The electronics were amazing. Everything operated from keypads, and all outlets were dual voltage. New to this Peninsula are iPod docking stations and the keypad on the bathtub wall that operates the radio, the flat-screen TV at the foot of the tub and the “Do Not Disturb” functions on both the room door and the telephone. Later, I tried them all while having a long soak.
“We have 40 engineers in Hong Kong who do nothing but develop new toys for us,” Tchen told me. Toys such as that nail dryer and the light that went on as I reached for the remote control on a shelf under the TV.
Although the hotel’s décor and architecture may evoke yesteryear, Tchen said, “We’re not creating an amusement park of the 1920s.” There is contemporary Chinese art throughout, but there are also whimsical touches such as a cage elevator, a replica of a 1930s model in a Brussels elevator museum, to take guests from the ground floor to the basement jazz bar-speakeasy, Salon de Ning.
Unpacked and refreshed, I set out to explore, heading to the Compass Bar for a pre-dinner drink. It was dark and very purple — purple velvet sofas, purple walls. A pianist was playing standards. I ordered a scotch and soda ($9.50) but had to send it back twice because I kept getting scotch and tonic. Hiring staff with good English skills is “a challenge,” Tchen said.
Sir Elly’s, the hotel’s Art Deco European restaurant on the 13th floor, was not yet open, so I chose for the Chinese restaurant, Yi Long Court, which resembles the home of a Shanghai nobleman circa 1930s, with mahogany accents, fireplaces and sofas. The Chinese chef has a Michelin star, but fans of spicy Sichuan — I’m one — may find the Cantonese cuisine a bit mild. My entrée — prawns with pistachios — was bland. I did love the whole scene: me, seated on a red leather settee at a table framed by red velvet curtains. And I coveted the chopstick rests, which were little silver junks.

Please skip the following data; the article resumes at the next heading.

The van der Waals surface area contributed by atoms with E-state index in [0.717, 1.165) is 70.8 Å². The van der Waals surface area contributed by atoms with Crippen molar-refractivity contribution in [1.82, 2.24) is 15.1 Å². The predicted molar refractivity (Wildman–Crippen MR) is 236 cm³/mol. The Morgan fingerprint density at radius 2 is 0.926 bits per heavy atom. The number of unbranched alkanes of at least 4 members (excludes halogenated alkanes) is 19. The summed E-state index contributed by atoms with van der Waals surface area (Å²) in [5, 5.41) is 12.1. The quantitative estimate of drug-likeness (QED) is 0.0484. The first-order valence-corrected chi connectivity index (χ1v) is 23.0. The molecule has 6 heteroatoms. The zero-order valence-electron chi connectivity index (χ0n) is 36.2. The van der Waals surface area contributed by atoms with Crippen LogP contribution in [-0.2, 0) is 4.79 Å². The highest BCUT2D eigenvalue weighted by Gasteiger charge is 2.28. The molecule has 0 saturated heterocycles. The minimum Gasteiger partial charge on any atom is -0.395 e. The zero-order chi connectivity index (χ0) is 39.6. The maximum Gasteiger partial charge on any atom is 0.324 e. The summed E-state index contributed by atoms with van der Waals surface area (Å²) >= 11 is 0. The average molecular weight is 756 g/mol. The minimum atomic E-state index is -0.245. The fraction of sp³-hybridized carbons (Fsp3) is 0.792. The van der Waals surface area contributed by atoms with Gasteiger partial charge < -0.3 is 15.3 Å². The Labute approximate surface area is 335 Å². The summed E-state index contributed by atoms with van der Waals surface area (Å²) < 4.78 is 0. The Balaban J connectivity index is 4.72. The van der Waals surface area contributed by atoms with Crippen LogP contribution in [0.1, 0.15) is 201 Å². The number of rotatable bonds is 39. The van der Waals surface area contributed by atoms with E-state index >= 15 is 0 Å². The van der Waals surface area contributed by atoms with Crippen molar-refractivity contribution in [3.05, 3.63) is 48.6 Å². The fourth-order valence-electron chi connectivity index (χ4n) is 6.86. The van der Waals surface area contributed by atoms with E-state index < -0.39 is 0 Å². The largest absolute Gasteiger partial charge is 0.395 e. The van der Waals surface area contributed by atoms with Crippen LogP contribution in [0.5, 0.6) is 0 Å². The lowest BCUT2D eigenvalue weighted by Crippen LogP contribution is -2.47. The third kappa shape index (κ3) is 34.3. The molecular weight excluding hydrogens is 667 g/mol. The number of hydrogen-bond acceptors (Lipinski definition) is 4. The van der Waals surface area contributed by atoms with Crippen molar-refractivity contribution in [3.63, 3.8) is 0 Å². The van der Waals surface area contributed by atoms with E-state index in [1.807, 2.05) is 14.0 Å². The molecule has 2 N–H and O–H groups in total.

During my two-night stay, I had breakfast and lunch in the delightful Lobby with its massive columns, celadon green walls and huge three-dimensional murals. And the food was fine — freshly squeezed orange juice with my eggs. But at both meals I was brought things I didn’t order and vice versa — again, an apparent language gap. I couldn’t fit in afternoon tea ($28.50), which is offered in both calorie-rich and healthier versions (think low-fat cheesecake).
For those who can’t bear to leave those spacious guest rooms, there’s an all-day room service menu with choices from a burger to hairy crab bisque and 1,000-year egg with jellyfish. This hotel is very much multicultural, with most guests expected to come from China. The U.S. is expected to be the largest non-Asian market.
By its grand opening celebration, 23 high-end arcade shops are expected to be open, among them Prada and Chanel. Other hotel amenities include a spa and fitness center and a skylighted 25-meter indoor pool with an adjoining view terrace for breakfast.
There are four view suites. I toured the Palace Suite, which is amazing — about 3,000 square feet, with a huge U-shaped terrace with a drop-dead view of the Bund, busy Huangpu River and the skyline of Pudong across the river ($9,500 a night).
In a nod to nostalgia, the Peninsula hosts tea dances in the Lobby the first Saturday of each month. Decidedly less sedate is the Salon de Ning, with live music Tuesday through Saturday nights. This speakeasy, named for Madame Ning, a flamboyant Shanghai socialite-hostess of the 1930s, is designed to recall an elegant drawing room of that era. Guests may sink into a sofa or retreat into one of four private alcoves.